this book is written more as a narrative/biography of John Dee’s life which spanned from 1527 to 1628. More digestible in this form I was finally able to enter the world of Dee first introduced to me at UCSC in a course called something like “The History of Mathematics,” which I was really into but couldn’t hang with and so dropped. I will always remember the radical intellectual vibe and characters in there, instructors included, which gave the whole thing a bit of a cult tinge. The one guy wit ...more
I found this book a fairly good historical read, which attempted to balance a thorough account of Dee's angelic "actions" with the skryer Edward Kelley against an understanding of his place in the development of history and mathematics. I was struck by the thought that, if Dee had not put so much of his energy into these conversations with angels, his methodology would likely be hailed as one of the precursors of the modern scientific method. Woolley makes a good case that Dee did not see a dist ...more
John Dee, the mystical figure from history most often associated with translating grim magical texts, raising demons, communicating with angels, actually was one of the foremost scientific minds of his time. He was played a crucial role in early circumnavigation efforts, indeed he was able to trace back British land rights to the New World/Atlantis/North America, and first coined the term, THE BRITISH EMPIRE, to Elizabeth I, laying out a detailed economic analysis of the country and the means by ...more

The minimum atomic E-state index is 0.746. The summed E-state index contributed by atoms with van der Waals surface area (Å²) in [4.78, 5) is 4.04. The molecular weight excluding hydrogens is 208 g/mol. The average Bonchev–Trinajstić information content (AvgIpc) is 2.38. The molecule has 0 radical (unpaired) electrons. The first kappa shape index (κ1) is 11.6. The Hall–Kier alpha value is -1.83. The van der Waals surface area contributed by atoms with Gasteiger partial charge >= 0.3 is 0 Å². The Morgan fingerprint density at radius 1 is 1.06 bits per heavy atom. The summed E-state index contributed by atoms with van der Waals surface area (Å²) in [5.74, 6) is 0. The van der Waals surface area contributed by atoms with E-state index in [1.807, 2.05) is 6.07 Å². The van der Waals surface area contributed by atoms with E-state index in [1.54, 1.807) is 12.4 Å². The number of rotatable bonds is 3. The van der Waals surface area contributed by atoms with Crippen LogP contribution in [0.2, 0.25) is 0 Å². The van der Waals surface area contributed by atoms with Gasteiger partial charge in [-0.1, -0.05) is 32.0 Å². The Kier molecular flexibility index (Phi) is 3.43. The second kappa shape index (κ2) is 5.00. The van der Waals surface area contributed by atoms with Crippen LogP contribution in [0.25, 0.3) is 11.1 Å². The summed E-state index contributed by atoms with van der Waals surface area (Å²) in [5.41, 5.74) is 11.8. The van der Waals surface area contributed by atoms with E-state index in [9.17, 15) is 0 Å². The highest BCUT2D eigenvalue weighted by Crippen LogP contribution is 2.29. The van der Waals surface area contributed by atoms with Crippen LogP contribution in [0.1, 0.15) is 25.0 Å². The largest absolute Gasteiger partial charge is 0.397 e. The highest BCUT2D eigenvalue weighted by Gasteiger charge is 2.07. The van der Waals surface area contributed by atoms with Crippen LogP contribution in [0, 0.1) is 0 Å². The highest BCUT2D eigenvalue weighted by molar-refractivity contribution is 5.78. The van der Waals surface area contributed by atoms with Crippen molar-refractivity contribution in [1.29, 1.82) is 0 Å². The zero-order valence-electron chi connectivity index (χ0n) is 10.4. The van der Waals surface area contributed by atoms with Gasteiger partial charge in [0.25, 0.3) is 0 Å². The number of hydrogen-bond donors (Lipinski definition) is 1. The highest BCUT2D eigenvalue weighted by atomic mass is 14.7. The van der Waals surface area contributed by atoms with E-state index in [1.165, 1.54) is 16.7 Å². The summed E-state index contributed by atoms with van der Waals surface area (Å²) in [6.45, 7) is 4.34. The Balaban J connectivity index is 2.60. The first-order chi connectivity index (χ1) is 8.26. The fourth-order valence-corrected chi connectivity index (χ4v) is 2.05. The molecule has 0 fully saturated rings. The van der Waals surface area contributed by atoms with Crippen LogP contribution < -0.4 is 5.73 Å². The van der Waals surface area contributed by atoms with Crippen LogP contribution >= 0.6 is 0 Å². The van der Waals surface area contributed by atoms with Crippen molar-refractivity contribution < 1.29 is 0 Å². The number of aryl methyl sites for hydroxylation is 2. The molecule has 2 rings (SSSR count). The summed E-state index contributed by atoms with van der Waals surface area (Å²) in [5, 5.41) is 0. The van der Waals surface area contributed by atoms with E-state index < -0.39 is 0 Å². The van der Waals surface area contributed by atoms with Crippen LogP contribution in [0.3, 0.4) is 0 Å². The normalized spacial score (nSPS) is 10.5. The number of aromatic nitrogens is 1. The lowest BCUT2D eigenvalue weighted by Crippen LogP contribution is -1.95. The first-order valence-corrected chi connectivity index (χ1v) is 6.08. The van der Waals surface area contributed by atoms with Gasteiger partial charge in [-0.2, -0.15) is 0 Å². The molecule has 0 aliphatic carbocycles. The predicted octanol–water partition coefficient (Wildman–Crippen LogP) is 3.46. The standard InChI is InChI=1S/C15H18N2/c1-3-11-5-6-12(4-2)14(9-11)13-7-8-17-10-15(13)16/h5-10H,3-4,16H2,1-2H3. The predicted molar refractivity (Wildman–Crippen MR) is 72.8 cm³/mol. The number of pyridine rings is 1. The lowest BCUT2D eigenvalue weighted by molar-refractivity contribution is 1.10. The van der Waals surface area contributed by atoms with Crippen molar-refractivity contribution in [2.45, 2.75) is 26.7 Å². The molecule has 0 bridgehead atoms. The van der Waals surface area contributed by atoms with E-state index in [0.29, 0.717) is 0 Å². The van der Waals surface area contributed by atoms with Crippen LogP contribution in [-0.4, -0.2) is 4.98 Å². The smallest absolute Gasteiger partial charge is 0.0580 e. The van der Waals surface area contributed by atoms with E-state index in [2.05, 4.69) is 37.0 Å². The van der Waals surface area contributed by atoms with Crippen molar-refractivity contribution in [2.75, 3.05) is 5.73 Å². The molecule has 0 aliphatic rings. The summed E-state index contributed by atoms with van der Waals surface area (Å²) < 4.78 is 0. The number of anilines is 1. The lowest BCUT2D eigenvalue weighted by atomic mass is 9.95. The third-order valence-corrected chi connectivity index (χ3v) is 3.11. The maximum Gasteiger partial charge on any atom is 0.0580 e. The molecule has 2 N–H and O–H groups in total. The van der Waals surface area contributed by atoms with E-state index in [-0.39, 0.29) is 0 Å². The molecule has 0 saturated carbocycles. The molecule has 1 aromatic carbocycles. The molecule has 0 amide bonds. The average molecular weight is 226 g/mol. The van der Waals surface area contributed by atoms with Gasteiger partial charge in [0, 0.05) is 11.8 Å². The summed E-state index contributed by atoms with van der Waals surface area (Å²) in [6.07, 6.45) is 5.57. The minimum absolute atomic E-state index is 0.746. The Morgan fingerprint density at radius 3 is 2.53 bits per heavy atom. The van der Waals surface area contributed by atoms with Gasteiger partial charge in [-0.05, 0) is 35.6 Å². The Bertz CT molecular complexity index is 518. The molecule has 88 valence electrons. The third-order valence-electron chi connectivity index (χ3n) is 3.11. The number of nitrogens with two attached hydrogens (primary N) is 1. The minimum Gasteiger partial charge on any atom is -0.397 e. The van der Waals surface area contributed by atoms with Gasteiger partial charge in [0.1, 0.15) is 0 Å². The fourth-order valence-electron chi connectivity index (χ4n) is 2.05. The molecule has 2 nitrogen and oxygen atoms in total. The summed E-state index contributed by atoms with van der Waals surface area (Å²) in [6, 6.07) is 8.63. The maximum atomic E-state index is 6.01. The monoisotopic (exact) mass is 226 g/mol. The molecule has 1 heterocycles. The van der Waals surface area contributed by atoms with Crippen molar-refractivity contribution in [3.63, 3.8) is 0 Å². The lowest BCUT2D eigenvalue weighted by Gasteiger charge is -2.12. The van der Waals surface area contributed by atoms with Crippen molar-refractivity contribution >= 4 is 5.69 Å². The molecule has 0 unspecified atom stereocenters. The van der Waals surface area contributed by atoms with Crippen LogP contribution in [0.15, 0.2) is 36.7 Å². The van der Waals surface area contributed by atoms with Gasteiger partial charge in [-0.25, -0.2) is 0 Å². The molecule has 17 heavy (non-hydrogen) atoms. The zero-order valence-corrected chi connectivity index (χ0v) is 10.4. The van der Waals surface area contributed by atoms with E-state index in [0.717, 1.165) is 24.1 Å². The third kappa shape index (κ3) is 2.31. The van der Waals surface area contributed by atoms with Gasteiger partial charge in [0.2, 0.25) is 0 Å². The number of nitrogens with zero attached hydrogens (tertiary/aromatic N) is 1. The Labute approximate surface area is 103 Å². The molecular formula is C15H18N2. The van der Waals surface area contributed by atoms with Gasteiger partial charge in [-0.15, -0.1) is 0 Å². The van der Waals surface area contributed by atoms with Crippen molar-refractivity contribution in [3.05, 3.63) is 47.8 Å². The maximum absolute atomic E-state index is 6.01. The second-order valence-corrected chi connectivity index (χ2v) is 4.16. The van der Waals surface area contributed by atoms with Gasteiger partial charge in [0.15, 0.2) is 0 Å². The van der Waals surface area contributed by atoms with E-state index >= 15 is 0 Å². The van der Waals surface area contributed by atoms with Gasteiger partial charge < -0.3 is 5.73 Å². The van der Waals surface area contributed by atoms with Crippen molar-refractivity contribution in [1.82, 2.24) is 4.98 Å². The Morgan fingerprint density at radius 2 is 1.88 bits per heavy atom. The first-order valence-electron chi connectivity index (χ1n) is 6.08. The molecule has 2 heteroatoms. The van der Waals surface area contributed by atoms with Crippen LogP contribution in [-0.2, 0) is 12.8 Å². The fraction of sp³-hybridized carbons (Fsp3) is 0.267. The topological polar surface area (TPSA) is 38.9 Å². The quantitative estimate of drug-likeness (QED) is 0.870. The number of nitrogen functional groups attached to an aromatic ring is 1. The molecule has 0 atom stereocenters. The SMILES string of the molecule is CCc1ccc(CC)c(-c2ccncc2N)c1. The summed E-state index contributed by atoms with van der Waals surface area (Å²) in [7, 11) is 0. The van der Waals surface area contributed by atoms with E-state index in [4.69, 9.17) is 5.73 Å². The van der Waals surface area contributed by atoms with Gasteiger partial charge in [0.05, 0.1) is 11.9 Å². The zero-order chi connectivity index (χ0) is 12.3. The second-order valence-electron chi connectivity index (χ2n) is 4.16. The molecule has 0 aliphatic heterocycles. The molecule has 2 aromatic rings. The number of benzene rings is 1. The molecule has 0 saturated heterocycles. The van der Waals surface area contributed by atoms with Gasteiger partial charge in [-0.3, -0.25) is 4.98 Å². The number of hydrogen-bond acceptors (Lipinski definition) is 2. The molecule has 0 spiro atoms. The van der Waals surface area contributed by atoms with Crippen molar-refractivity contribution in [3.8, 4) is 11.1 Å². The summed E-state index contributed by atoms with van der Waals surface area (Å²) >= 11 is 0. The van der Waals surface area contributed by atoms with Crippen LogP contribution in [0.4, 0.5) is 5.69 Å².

This book was a lot of fun for me. It had history and magic and, most importantly, a huge bibliography of old books. I personally love books that direct me to other books.

John Dee, for those of you that can't read the title, was an adviser Queen Elizabeth. On the surface, he was a well-read, intelligent mathematician whom the Queen trusted. But, privately, he was an astrologer who apparently talked to angels. Woolley never breaks the barrier of calling Dee crazy, nor does he support Dee's claims